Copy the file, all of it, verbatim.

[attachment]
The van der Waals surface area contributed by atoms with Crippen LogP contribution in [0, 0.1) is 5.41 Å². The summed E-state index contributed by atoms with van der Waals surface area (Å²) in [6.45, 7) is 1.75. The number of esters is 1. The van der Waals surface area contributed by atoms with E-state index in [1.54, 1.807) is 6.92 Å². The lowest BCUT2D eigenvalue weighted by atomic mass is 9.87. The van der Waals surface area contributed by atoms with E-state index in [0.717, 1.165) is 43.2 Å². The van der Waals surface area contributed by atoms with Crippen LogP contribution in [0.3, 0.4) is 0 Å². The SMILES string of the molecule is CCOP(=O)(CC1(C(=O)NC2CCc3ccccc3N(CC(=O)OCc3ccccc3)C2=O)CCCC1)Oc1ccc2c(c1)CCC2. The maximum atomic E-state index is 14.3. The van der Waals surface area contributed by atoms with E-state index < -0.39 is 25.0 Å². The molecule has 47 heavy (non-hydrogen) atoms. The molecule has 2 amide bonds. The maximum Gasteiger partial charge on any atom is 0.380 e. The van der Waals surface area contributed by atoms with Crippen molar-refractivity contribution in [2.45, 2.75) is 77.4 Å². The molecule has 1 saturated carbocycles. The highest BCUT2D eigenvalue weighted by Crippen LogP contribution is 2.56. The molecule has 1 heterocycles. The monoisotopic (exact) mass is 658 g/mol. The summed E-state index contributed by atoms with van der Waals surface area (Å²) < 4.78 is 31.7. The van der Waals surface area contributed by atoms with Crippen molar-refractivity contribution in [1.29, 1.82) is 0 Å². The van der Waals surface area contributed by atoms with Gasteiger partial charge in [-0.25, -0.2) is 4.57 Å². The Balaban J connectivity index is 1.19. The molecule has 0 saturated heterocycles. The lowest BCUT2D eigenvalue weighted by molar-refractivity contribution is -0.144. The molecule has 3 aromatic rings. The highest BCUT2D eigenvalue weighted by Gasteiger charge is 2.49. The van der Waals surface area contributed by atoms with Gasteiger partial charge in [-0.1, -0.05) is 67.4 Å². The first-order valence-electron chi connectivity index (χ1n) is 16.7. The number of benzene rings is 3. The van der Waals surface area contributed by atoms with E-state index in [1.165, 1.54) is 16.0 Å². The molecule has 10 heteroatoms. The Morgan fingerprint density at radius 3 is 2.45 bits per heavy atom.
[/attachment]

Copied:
The van der Waals surface area contributed by atoms with Crippen LogP contribution in [0, 0.1) is 5.41 Å². The summed E-state index contributed by atoms with van der Waals surface area (Å²) in [6.45, 7) is 1.75. The number of esters is 1. The van der Waals surface area contributed by atoms with E-state index in [1.54, 1.807) is 6.92 Å². The lowest BCUT2D eigenvalue weighted by atomic mass is 9.87. The van der Waals surface area contributed by atoms with E-state index in [0.717, 1.165) is 43.2 Å². The van der Waals surface area contributed by atoms with Crippen LogP contribution in [0.3, 0.4) is 0 Å². The SMILES string of the molecule is CCOP(=O)(CC1(C(=O)NC2CCc3ccccc3N(CC(=O)OCc3ccccc3)C2=O)CCCC1)Oc1ccc2c(c1)CCC2. The maximum atomic E-state index is 14.3. The van der Waals surface area contributed by atoms with E-state index < -0.39 is 25.0 Å². The molecule has 47 heavy (non-hydrogen) atoms. The molecule has 2 amide bonds. The maximum Gasteiger partial charge on any atom is 0.380 e. The van der Waals surface area contributed by atoms with Crippen molar-refractivity contribution in [2.45, 2.75) is 77.4 Å². The molecule has 1 saturated carbocycles. The highest BCUT2D eigenvalue weighted by Crippen LogP contribution is 2.56. The molecule has 1 heterocycles. The monoisotopic (exact) mass is 658 g/mol. The summed E-state index contributed by atoms with van der Waals surface area (Å²) < 4.78 is 31.7. The van der Waals surface area contributed by atoms with Crippen molar-refractivity contribution in [1.29, 1.82) is 0 Å². The van der Waals surface area contributed by atoms with Gasteiger partial charge in [-0.25, -0.2) is 4.57 Å². The Balaban J connectivity index is 1.19. The molecule has 0 saturated heterocycles. The lowest BCUT2D eigenvalue weighted by molar-refractivity contribution is -0.144. The molecule has 3 aromatic rings. The highest BCUT2D eigenvalue weighted by Gasteiger charge is 2.49. The van der Waals surface area contributed by atoms with Gasteiger partial charge in [-0.1, -0.05) is 67.4 Å². The first-order valence-electron chi connectivity index (χ1n) is 16.7. The number of benzene rings is 3. The van der Waals surface area contributed by atoms with E-state index in [1.165, 1.54) is 16.0 Å². The molecule has 10 heteroatoms. The Morgan fingerprint density at radius 3 is 2.45 bits per heavy atom.